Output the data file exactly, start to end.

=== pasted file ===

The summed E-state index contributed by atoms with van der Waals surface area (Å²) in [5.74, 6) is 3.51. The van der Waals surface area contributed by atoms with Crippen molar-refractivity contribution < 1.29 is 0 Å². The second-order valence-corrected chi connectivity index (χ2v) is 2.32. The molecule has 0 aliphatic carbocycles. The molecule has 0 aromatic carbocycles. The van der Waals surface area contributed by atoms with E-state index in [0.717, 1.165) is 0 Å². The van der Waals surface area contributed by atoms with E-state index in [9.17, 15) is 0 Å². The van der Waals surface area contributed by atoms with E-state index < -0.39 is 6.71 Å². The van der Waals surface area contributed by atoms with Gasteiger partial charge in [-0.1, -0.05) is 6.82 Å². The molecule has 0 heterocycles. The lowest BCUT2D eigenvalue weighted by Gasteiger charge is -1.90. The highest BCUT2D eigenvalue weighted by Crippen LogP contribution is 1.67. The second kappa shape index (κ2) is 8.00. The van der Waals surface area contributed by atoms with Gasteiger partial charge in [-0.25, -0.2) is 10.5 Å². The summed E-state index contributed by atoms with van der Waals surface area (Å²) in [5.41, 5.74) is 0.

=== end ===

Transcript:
The summed E-state index contributed by atoms with van der Waals surface area (Å²) in [5.74, 6) is 3.51. The van der Waals surface area contributed by atoms with Crippen molar-refractivity contribution < 1.29 is 0 Å². The second-order valence-corrected chi connectivity index (χ2v) is 2.32. The molecule has 0 aliphatic carbocycles. The molecule has 0 aromatic carbocycles. The van der Waals surface area contributed by atoms with E-state index in [0.717, 1.165) is 0 Å². The van der Waals surface area contributed by atoms with E-state index in [9.17, 15) is 0 Å². The van der Waals surface area contributed by atoms with E-state index < -0.39 is 6.71 Å². The van der Waals surface area contributed by atoms with Gasteiger partial charge in [-0.1, -0.05) is 6.82 Å². The molecule has 0 heterocycles. The lowest BCUT2D eigenvalue weighted by Gasteiger charge is -1.90. The highest BCUT2D eigenvalue weighted by Crippen LogP contribution is 1.67. The second kappa shape index (κ2) is 8.00. The van der Waals surface area contributed by atoms with Gasteiger partial charge in [-0.25, -0.2) is 10.5 Å². The summed E-state index contributed by atoms with van der Waals surface area (Å²) in [5.41, 5.74) is 0.